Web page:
April 8, 2010 8:11am EST
By Dimitri Kanellopoulos, BuyActive.com What's in the future for Greece?
NEW YORK (BuyActive) -
Rumors are on the rise again and investors' confidence is shaky as the spreads widen.
Greek/German 10 year bond yield spread hits 456 bps, a record difference of over 4 percentage points.
This interest rate gap or spread, only makes it more expensive for Greece to borrow funds once again.
The joint European and International Monetary Fund agreement reached in March 2010 helped create a "safety net" for Greece. However, it also
raised more unanswered questions. Although it was agreed in principle that Greece would get the help it needed,
getting a loan would be difficult, since the conditions were not clearly spelled out. Also, the interest rate
charged would be at market rather than at a lower preferential rate.
The problems faced by the Greek economy are not as unique or as catastrophic as the world may think. These issues must be addressed and resolved
immediately because they will soon be faced by other countries as well. Portugal and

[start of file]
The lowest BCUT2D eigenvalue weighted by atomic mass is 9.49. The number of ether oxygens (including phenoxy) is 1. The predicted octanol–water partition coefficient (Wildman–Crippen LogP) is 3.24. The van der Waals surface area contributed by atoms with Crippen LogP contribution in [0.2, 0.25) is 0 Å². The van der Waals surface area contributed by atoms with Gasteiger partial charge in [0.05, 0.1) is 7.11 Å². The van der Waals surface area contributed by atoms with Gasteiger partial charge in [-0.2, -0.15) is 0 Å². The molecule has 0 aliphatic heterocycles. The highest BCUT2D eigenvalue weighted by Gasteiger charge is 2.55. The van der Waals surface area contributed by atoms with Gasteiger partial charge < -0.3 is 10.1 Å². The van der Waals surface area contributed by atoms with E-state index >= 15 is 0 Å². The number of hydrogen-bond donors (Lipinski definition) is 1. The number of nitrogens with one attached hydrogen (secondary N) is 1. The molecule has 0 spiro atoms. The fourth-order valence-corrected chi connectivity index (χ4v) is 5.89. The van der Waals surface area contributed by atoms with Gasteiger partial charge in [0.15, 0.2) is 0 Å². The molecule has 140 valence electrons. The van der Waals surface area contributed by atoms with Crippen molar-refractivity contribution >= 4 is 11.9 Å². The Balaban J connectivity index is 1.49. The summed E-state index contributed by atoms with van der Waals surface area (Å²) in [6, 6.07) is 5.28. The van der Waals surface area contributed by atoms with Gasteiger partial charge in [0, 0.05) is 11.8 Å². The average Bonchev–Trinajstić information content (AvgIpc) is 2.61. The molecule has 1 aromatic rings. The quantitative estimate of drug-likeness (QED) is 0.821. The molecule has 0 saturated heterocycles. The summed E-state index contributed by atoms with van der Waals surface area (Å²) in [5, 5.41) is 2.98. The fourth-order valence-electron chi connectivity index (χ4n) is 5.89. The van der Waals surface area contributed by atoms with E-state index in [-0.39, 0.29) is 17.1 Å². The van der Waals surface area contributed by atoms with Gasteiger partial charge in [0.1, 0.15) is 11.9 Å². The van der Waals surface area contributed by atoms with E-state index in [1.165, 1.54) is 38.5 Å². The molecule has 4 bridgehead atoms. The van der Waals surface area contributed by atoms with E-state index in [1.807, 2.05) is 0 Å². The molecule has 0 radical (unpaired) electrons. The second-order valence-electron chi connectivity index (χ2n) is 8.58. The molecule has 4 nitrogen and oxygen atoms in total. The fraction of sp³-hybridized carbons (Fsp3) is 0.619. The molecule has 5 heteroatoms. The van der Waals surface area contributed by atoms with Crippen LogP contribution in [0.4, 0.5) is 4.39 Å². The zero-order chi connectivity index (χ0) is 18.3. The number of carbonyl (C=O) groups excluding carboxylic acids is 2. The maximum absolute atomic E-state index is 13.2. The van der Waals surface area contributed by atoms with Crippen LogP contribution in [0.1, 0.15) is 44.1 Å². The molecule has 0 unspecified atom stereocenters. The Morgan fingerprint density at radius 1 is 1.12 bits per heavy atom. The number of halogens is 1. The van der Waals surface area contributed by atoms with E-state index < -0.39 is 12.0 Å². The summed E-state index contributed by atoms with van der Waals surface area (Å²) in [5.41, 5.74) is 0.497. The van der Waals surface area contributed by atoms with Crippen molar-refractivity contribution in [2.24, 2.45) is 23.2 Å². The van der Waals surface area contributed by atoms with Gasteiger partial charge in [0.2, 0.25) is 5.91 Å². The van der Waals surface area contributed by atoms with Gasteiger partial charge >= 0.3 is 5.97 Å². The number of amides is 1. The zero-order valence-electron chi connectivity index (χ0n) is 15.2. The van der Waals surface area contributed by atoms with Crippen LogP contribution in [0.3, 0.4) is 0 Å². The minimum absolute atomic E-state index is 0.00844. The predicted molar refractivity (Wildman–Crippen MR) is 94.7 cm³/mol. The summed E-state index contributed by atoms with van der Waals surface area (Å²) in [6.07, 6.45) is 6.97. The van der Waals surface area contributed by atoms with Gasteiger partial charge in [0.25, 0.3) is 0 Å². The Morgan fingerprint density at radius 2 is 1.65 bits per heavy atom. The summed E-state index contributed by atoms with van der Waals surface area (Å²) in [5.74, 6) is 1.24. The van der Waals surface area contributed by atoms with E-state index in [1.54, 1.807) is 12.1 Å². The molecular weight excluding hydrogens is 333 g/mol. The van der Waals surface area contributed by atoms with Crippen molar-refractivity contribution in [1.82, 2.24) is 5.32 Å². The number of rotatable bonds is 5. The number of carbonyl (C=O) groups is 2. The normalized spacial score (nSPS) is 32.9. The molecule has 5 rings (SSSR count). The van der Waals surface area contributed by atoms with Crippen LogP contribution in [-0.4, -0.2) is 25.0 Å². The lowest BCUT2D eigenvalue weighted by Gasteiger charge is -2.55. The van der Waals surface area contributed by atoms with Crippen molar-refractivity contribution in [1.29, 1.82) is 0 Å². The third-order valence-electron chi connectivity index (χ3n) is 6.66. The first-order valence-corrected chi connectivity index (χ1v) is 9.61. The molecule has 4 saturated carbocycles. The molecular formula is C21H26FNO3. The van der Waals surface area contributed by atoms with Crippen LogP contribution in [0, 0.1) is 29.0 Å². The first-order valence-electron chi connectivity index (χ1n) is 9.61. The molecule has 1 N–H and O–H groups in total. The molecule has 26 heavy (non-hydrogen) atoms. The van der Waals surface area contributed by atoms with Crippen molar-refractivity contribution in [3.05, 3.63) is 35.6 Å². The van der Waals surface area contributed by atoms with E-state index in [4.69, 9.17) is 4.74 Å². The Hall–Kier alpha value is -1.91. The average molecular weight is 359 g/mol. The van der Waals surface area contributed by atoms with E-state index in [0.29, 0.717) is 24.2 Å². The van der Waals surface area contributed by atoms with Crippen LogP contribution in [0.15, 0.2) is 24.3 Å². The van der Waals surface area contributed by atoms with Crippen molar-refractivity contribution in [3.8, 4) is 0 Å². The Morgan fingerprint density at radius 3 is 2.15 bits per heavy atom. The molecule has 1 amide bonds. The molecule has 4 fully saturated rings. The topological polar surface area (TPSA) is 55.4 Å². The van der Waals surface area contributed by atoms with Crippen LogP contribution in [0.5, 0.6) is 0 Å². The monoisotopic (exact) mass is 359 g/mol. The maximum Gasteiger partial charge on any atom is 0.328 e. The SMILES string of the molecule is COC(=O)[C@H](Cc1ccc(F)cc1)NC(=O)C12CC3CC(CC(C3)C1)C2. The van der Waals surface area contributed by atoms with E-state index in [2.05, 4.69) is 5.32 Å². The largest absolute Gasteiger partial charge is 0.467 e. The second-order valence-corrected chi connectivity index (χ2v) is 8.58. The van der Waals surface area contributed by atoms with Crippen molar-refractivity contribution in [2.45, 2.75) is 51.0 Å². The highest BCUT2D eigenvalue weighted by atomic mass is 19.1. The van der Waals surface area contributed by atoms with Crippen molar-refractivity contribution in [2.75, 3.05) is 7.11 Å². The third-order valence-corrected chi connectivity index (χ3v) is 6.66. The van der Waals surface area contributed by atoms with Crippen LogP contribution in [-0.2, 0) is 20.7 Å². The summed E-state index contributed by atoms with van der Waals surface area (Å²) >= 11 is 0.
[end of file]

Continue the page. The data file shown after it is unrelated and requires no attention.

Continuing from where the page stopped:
Ireland are next to face the possibility of default and then Spain and Italy.
Having a shared common currency does not permit Greece the opportunity to devaluate its currency as is common in such situations.
The government of Greece has already put deep cutbacks in place but needs some time for these measures to be effective. These structural
changes will lead to a decrease in the budget deficit from 12.7% to 8.7% of the GDP this year alone, leaving Greece with a stronger economy
and better bond spreads down the road.
In the meantime, Greece will be trying to sell its bonds in the U.S. in the hopes of
raising more capital. So far Greece has been able to raise about 23 billion Euros out of a possible 53.2 billion needed for 2010.
Greece has survived many obstacles during its glorious past and I am confident that once again, this issue will be resolved and placed in the
Dimitri Kanellopoulos, BuyActive.com
Uri Dadush, director of the Carnegie International Economics program in Washington, talks with Bloomberg's Susan Li and
Paul Gordon about Greece's debt crisis. Greek government bonds fell after the government revised its budget deficit higher, fueling concern the
nation may default on its debt if it doesn’t get help from the European Union and International Monetary Fund.
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